Magical Girlfriend is more accurately termed Exotic Girlfriend. This genre focuses on the romantic relationship (and cohabitation) between a man and at least one woman of extraordinary origins such as alien (Tenchi Muyo!, Urusei Yatsura), supernatural (Oh My Goddess!), or technological (Chobits). Often considered a subgenre of Harem.
Ecchi is Japanese for "indecent sexuality", derived from the Japanese pronunciation of the letter "H", (the origin of the term is not well known, even in Japan. See main article for more information.) Sexual humor and fan service are prevalent. Examples: Oruchuban Ebichu or He Is My Master.
Hentai is Japanese for "abnormal" or "perverted". This term is synonymous to pornography or erotica, as hentai content specifically consists of such. Examples: La Blue Girl or Bible Black.
Shōjo-ai or Yuri is Japanese for "girl-love". These focus on love and romance between female characters. It is often being replaced by the term "Girls Love" (GL). Yuri is like Shōjo-ai, but sometimes involves older characters or explicit sexual activity. Examples: Revolutionary Girl Utena or Kannazuki no Miko.
Shōnen-ai is Japanese for 'boy-love'. These focus on love and romance between male characters. The term "Shōnen-ai" is being phased out in Japan due to its other meaning of pederasty, and is being replaced by the term "Boys Love" (BL). Examples: Loveless or Gravitation
Yaoi is like "Shōnen-ai" but often involving older characters and explicit sexual activity. Examples: Sensitive Pornograph
While anime had entered markets beyond Japan in the 1960s, it grew as a major cultural export during its market expansion during the 1980s and 1990s. The anime market for the United States alone is "worth approximately $4.35 billion, according to the Japan External Trade Organization". Anime has also been a commercial success in Asia, Europe and Latin America, where anime has become even more mainstream than in the United States. For example, the Saint Seiya video game was released in Europe due to the popularity of the show even years after the series has been off-air.
Anime distribution companies handled the licensing and distribution of anime beyond Japan. Licensed anime is modified by distributors through dubbing into the language of the country and adding language subtitles to the Japanese language track. Using a similar global distribution pattern as Hollywood, the world is divided into five regions.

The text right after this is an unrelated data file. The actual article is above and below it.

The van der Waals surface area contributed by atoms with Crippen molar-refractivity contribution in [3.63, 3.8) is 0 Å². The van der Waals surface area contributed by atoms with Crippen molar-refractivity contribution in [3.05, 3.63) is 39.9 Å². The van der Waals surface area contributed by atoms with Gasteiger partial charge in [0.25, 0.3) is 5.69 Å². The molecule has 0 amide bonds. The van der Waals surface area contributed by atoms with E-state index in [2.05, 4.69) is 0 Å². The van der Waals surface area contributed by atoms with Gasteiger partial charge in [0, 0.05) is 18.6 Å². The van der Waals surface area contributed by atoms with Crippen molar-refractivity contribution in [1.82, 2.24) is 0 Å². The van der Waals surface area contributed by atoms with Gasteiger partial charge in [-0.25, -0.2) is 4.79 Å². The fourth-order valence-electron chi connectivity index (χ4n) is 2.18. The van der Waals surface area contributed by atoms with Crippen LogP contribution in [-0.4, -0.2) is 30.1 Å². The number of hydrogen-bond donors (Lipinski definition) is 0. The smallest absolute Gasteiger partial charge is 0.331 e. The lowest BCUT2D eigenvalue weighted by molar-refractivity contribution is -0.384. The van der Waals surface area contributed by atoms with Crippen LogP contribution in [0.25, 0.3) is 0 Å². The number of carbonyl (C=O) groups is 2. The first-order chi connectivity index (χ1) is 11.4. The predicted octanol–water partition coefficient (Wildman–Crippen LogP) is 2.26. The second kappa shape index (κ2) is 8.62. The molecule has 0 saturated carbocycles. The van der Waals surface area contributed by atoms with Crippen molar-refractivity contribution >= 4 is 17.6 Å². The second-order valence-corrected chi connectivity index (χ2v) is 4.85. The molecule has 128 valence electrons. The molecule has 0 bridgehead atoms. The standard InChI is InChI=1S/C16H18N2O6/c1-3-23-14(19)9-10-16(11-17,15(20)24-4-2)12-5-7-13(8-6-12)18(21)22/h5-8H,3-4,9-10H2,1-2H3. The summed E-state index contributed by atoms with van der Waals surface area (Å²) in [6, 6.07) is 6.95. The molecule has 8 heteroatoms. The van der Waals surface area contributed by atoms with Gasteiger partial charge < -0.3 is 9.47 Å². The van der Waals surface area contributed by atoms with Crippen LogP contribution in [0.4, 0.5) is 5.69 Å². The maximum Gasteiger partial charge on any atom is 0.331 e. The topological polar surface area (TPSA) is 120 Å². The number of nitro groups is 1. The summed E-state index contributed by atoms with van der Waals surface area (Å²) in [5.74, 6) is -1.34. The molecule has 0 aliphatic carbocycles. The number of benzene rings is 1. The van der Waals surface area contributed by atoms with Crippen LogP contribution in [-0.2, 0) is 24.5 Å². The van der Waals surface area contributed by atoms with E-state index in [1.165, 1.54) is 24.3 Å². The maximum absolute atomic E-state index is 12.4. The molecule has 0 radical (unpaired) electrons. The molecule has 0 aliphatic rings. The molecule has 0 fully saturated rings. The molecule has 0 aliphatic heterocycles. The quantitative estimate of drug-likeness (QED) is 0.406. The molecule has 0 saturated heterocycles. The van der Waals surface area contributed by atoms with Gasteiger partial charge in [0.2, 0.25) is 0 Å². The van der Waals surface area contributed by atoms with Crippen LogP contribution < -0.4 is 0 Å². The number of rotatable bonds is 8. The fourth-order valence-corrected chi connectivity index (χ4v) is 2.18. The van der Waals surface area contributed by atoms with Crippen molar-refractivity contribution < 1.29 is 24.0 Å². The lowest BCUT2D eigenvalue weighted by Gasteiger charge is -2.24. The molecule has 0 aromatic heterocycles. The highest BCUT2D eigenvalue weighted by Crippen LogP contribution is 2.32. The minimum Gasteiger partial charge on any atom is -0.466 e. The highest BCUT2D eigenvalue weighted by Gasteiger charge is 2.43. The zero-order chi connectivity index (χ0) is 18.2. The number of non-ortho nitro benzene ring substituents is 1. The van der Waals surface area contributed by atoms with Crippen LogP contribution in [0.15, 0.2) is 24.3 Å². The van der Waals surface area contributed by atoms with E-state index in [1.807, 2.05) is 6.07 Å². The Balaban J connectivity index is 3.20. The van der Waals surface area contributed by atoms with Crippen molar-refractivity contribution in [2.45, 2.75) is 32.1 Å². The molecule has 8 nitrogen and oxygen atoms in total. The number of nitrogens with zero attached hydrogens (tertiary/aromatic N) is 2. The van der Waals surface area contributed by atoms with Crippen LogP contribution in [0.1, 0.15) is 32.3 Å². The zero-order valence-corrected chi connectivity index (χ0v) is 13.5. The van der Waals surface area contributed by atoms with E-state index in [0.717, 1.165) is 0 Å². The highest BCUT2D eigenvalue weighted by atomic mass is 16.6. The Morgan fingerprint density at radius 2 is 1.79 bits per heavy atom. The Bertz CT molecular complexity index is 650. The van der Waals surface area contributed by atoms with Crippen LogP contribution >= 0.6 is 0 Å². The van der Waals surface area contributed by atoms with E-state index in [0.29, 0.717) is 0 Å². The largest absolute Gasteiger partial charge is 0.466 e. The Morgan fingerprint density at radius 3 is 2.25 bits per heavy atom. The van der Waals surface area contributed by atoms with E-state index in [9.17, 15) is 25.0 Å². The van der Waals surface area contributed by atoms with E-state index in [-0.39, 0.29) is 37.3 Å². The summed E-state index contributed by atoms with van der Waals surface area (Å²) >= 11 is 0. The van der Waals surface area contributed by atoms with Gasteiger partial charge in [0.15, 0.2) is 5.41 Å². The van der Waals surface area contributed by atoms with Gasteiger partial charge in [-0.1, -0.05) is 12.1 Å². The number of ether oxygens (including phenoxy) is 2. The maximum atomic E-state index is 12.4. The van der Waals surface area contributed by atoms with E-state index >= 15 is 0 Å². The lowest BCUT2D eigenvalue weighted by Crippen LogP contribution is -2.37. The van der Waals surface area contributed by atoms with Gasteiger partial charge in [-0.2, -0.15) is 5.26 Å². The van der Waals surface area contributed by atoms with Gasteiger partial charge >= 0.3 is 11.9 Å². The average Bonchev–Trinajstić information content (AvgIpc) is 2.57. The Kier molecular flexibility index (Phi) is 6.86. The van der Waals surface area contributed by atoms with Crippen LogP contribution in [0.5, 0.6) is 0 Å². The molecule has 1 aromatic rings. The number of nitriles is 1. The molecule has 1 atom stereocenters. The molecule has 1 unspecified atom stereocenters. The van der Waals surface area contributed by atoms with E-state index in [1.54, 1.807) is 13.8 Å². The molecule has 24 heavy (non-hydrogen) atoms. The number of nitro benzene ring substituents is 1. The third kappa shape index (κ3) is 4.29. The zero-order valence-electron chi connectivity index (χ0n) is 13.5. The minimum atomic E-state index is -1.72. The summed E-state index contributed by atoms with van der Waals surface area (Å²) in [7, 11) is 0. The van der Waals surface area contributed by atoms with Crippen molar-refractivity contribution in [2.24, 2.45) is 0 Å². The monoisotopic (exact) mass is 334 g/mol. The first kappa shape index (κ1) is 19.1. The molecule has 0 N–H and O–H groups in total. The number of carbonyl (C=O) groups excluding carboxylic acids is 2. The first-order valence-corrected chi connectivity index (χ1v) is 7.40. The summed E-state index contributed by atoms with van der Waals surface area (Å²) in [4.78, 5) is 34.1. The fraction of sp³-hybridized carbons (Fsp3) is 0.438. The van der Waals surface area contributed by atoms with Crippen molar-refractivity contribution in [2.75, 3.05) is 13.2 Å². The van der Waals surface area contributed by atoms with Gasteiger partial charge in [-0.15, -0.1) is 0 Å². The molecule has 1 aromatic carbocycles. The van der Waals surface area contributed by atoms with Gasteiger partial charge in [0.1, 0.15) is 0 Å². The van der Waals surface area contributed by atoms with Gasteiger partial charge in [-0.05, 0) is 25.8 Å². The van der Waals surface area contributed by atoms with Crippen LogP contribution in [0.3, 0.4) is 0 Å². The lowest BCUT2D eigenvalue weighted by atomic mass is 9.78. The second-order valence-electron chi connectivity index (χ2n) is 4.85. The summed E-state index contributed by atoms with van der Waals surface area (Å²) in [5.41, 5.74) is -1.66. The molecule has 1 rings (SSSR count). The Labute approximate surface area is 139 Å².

Some editing of cultural references may occur to better follow the references of the non-Japanese culture. Certain companies may remove any objectionable content, complying with domestic law. This editing process was far more prevalent in the past (e.g. Robotech), but its use has declined because of the demand for anime in its original form. This "light touch" approach to localization has favored viewers formerly unfamiliar with anime. The use of such methods is evident by the success of Naruto and Cartoon Network's Adult Swim programming block, both of which employ minor edits.
With the advent of DVD, it was possible to include multiple language tracks into a simple product. This was not the case with VHS cassette, in which separate VHS media were used and with each VHS cassette priced the same as a single DVD. The "light touch" approach also applies to DVD releases as they often include both the dubbed audio and the original Japanese audio with subtitles, typically unedited. Anime edited for television is usually released on DVD "uncut," with all scenes intact.
TV networks regularly broadcast anime programming. In Japan, major national TV networks, such as TV Tokyo broadcast anime regularly. Smaller regional stations broadcast anime under the UHF. In the United States, Cable TV channels such as Cartoon Network, Disney, Sci-Fi, and others dedicate some of their time slots for anime. Then the Anime Network specifically shows anime. Sony based Animax and Disney's Jetix channel broadcast anime within many countries in the world. Anime Central solely broadcast's Anime in the UK.